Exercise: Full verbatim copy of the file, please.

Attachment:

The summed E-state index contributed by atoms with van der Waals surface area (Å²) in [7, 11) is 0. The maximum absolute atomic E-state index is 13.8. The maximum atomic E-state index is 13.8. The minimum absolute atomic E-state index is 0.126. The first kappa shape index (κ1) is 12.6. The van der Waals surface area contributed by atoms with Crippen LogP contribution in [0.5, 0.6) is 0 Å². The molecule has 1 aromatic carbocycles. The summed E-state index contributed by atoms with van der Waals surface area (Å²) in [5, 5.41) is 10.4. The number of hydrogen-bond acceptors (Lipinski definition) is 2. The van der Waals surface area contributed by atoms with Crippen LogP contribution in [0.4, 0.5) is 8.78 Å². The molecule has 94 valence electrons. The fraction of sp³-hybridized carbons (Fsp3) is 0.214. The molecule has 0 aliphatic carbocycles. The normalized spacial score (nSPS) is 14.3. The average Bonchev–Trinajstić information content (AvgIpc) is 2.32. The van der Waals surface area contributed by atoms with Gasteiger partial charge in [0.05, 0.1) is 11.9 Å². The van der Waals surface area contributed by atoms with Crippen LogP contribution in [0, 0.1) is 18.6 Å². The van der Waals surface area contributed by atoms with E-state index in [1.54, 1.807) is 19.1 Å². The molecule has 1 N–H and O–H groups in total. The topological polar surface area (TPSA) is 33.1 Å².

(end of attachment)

The summed E-state index contributed by atoms with van der Waals surface area (Å²) in [7, 11) is 0. The maximum absolute atomic E-state index is 13.8. The maximum atomic E-state index is 13.8. The minimum absolute atomic E-state index is 0.126. The first kappa shape index (κ1) is 12.6. The van der Waals surface area contributed by atoms with Crippen LogP contribution in [0.5, 0.6) is 0 Å². The molecule has 1 aromatic carbocycles. The summed E-state index contributed by atoms with van der Waals surface area (Å²) in [5, 5.41) is 10.4. The number of hydrogen-bond acceptors (Lipinski definition) is 2. The van der Waals surface area contributed by atoms with Crippen LogP contribution in [0.4, 0.5) is 8.78 Å². The molecule has 94 valence electrons. The fraction of sp³-hybridized carbons (Fsp3) is 0.214. The molecule has 0 aliphatic carbocycles. The normalized spacial score (nSPS) is 14.3. The average Bonchev–Trinajstić information content (AvgIpc) is 2.32. The van der Waals surface area contributed by atoms with Gasteiger partial charge in [0.05, 0.1) is 11.9 Å². The van der Waals surface area contributed by atoms with Crippen LogP contribution in [0, 0.1) is 18.6 Å². The van der Waals surface area contributed by atoms with E-state index in [1.54, 1.807) is 19.1 Å². The molecule has 1 N–H and O–H groups in total. The topological polar surface area (TPSA) is 33.1 Å².